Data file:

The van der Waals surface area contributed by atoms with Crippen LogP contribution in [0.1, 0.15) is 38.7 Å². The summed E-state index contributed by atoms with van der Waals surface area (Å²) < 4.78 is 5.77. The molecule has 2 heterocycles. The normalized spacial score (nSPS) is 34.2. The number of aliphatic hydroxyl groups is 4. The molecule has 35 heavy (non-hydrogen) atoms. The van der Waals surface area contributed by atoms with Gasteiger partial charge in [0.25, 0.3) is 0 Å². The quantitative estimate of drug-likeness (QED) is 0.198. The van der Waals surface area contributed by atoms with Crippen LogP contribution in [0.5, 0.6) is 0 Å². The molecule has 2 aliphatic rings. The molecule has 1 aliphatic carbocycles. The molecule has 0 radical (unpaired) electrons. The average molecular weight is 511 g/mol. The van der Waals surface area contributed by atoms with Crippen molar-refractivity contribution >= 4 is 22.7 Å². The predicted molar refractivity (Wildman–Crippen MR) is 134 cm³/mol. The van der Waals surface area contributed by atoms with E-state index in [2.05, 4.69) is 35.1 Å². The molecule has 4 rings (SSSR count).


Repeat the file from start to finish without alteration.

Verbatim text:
The van der Waals surface area contributed by atoms with Crippen LogP contribution in [0.1, 0.15) is 38.7 Å². The summed E-state index contributed by atoms with van der Waals surface area (Å²) < 4.78 is 5.77. The molecule has 2 heterocycles. The normalized spacial score (nSPS) is 34.2. The number of aliphatic hydroxyl groups is 4. The molecule has 35 heavy (non-hydrogen) atoms. The van der Waals surface area contributed by atoms with Gasteiger partial charge in [0.25, 0.3) is 0 Å². The quantitative estimate of drug-likeness (QED) is 0.198. The van der Waals surface area contributed by atoms with Crippen LogP contribution in [0.5, 0.6) is 0 Å². The molecule has 2 aliphatic rings. The molecule has 1 aliphatic carbocycles. The molecule has 0 radical (unpaired) electrons. The average molecular weight is 511 g/mol. The van der Waals surface area contributed by atoms with Crippen molar-refractivity contribution >= 4 is 22.7 Å². The predicted molar refractivity (Wildman–Crippen MR) is 134 cm³/mol. The van der Waals surface area contributed by atoms with E-state index in [2.05, 4.69) is 35.1 Å². The molecule has 4 rings (SSSR count).